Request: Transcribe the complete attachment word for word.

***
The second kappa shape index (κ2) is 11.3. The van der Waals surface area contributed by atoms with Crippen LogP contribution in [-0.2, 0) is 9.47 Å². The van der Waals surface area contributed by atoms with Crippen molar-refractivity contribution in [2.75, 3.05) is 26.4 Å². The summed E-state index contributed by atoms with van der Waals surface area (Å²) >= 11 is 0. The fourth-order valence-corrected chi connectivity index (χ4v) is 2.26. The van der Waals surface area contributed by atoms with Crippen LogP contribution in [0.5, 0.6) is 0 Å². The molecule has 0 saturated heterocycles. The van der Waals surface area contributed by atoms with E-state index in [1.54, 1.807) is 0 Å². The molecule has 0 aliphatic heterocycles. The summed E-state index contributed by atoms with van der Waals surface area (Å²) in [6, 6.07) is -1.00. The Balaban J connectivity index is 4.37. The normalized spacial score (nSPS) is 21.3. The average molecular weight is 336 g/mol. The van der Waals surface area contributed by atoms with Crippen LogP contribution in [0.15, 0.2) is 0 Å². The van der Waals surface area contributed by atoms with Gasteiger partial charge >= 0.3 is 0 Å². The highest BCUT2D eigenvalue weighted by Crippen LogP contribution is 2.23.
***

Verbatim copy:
The second kappa shape index (κ2) is 11.3. The van der Waals surface area contributed by atoms with Crippen LogP contribution in [-0.2, 0) is 9.47 Å². The van der Waals surface area contributed by atoms with Crippen molar-refractivity contribution in [2.75, 3.05) is 26.4 Å². The summed E-state index contributed by atoms with van der Waals surface area (Å²) >= 11 is 0. The fourth-order valence-corrected chi connectivity index (χ4v) is 2.26. The van der Waals surface area contributed by atoms with Crippen LogP contribution in [0.5, 0.6) is 0 Å². The molecule has 0 saturated heterocycles. The van der Waals surface area contributed by atoms with E-state index in [1.54, 1.807) is 0 Å². The molecule has 0 aliphatic heterocycles. The summed E-state index contributed by atoms with van der Waals surface area (Å²) in [6, 6.07) is -1.00. The Balaban J connectivity index is 4.37. The normalized spacial score (nSPS) is 21.3. The average molecular weight is 336 g/mol. The van der Waals surface area contributed by atoms with Crippen LogP contribution in [0.15, 0.2) is 0 Å². The van der Waals surface area contributed by atoms with Gasteiger partial charge >= 0.3 is 0 Å². The highest BCUT2D eigenvalue weighted by Crippen LogP contribution is 2.23.